I got on my train to work yesterday and found a seat in the area I normally sit, toward the end of the second car. I sit there because it’s the closest to the end of the platform of my stop, which means I have less distance to walk to my office once I get off the train. This is important because it’s efficient, and I love being lazy.
I sat down next to a guy in his mid-late 20s. He had a beard, a short ponytail, and a book, but it wasn’t a bad ponytail, or a bad beard. In the part of the train with the seats facing each other in front of me were two guys and a girl. They were around the same age, but gutterpunk/hippy-ish types. Also, they were drunk. I quickly took out the book I was reading and immediately tried to get engrossed in it, or at least to appear like I was engrossed. Unfortunately, in battles of what’s more interesting, loud, drunk people usually win against books, even when they’re written by impossibly cute, somewhat sad indie authors.
“Hey, whatcha readin’?!” The loudest of them was trying to be friendly. I steeled my resolve not to look up, hoping I looked like I was about to find out who really killed JFK. Be more invisible, I commanded myself. He tried again, then either called me an asshole, or maybe himself one. I think he was calling himself one, because later he definitely did. He then asked the guy next to me the same question, but before he could answer, followed up with, “Is it a newspaper?” Not looking to encourage him, the guy next to me lied and said, “Yeah, it’s a newspaper.” I silently thanked him for taking the bullet, though later I felt a little guilty for forcing him into it. One of us had to talk to them. Otherwise, they might have rioted. Maybe even worse. Who knows what drunk gutterpunks are capable of when ignored?
Alpha drunk continued to talk to my seatmate a little more, then he asked what his name was. “Adam”, he replied. Wait, what? I was sitting next to a guy also named Adam? It felt like the train had hit a brick wall. I braced myself, expecting to be asked to introduce myself and wondering what would happen when I answered. He’s going to think I’m messing with him, then he’s going to hit me. I was sure of it. Or the other Adam was going to think I was lying and weird. No good could come of me giving my real name. What if I said my name was something else? What name did I always like? Sam, maybe? Tim? I imagined introducing myself as Sam. Not just on the train, but in the future: at dinner parties, interviews, etc. Sam sounded friendly and easy-going. I could be a Sam. I held my breath, waiting for my turn.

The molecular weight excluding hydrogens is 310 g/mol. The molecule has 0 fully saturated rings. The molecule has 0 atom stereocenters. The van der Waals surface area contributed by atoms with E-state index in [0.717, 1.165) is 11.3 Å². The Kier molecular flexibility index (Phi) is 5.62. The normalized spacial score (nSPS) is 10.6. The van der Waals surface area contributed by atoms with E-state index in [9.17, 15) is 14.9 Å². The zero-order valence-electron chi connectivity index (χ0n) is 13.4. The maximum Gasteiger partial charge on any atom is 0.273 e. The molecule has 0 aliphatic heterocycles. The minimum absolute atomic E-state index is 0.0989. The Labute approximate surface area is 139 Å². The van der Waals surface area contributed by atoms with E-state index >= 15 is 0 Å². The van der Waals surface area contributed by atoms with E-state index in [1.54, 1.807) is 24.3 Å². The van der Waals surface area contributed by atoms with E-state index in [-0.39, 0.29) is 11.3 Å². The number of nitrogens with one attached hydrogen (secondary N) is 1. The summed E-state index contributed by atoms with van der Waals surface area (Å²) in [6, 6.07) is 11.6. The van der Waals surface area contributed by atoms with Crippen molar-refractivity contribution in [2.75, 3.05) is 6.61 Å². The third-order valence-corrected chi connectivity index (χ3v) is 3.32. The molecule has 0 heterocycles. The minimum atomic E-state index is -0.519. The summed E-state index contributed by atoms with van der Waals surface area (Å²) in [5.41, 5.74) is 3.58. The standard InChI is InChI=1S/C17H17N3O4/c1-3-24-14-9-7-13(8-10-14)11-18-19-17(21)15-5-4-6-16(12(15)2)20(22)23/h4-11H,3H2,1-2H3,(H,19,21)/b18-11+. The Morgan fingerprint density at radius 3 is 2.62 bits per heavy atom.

Sadly, it never came. The next stop was the drunks’. They got off the train, waving bye to their new friend, the other Adam. I never had the opportunity to try out my new name. But now I had a new situation: I was sitting next to someone with my name, and I had no idea what to do about it. I felt like I had a secret that was all to myself. I didn’t know if I should tell him, or even if I wanted to. It was like I had some kind of power over him, except it wasn’t the kind of power I could do anything with. Except lose.
By the time our part of the train had emptied, I forgot what he looked like. Of course that was the exact moment when I wanted nothing more than to glance up and to my left. Just for a second, so I could see what I was up against, because you’re always naturally competing against other people with the same name. (“Which Adam do you mean?” “The smarter, taller, better-looking one.”) Of course, you can’t just stare at the stranger sitting next to you. Even when you share the same name. I think it’s written somewhere in the rules of riding public transportation, next to not putting your feet on other people. I also tried to see what he was reading without moving my head, but in a way that didn’t seem like I was trying to see what he was reading. No dice.
I made a half-hearted effort to get back into my book, but it was a lost cause. What book could ever compare to the real-life drama happening around me? Adam #2 deserved to know what was going on, but how could I tell him? Rather, how could I tell him without coming off as creepy as I know it would? Impossible. Adam #2 was going to get off the train, blissfully unaware of what had happened that morning. I wondered how he could get through the day, the week, the rest of his life, in this kind of ignorance. I know I could never do it.
When we got to his stop, he stood up and asked me to let him out. I got up and out of my seat to make it easier for him, as people who just turn their legs to one side are annoying, and I wasn’t going to inconvenience Adam #2. Not after all he had done for me. And especially since he was going to live out his days never knowing he sat next to some with his name.
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These kinds of things happen to me all the time, and now I’m starting to write them down.
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Appendix: There was more to the drunk people on the train. Alpha drunk was sitting next to his girlfriend, who was actually quiet. He (loudly) claimed she was the most beautiful woman in the universe. “Fuck Ms. America, Fuck Ms. Venezuela, Fuck Ms. Russia! This girl is the best one ever! Just look at her aura. You can feel it coming off her. Here, sit next to her and put your arm around her. No, it’s okay, you can do it.” His friend awkwardly switched seats with him and did what he was told. He and the girlfriend laughed nervously. Later, I stole a quick glance up, because how could anyone ignore the most beautiful girl in the universe sitting in your very own train? The second I did, both she and her boyfriend turned their heads to look in my direction. I reflexively snapped my head back down to my book, embarrassed beyond belief. Served me right for listening to someone who gets drunk before noon.
I’m not going to say if she was the most beautiful woman in the universe. Read more…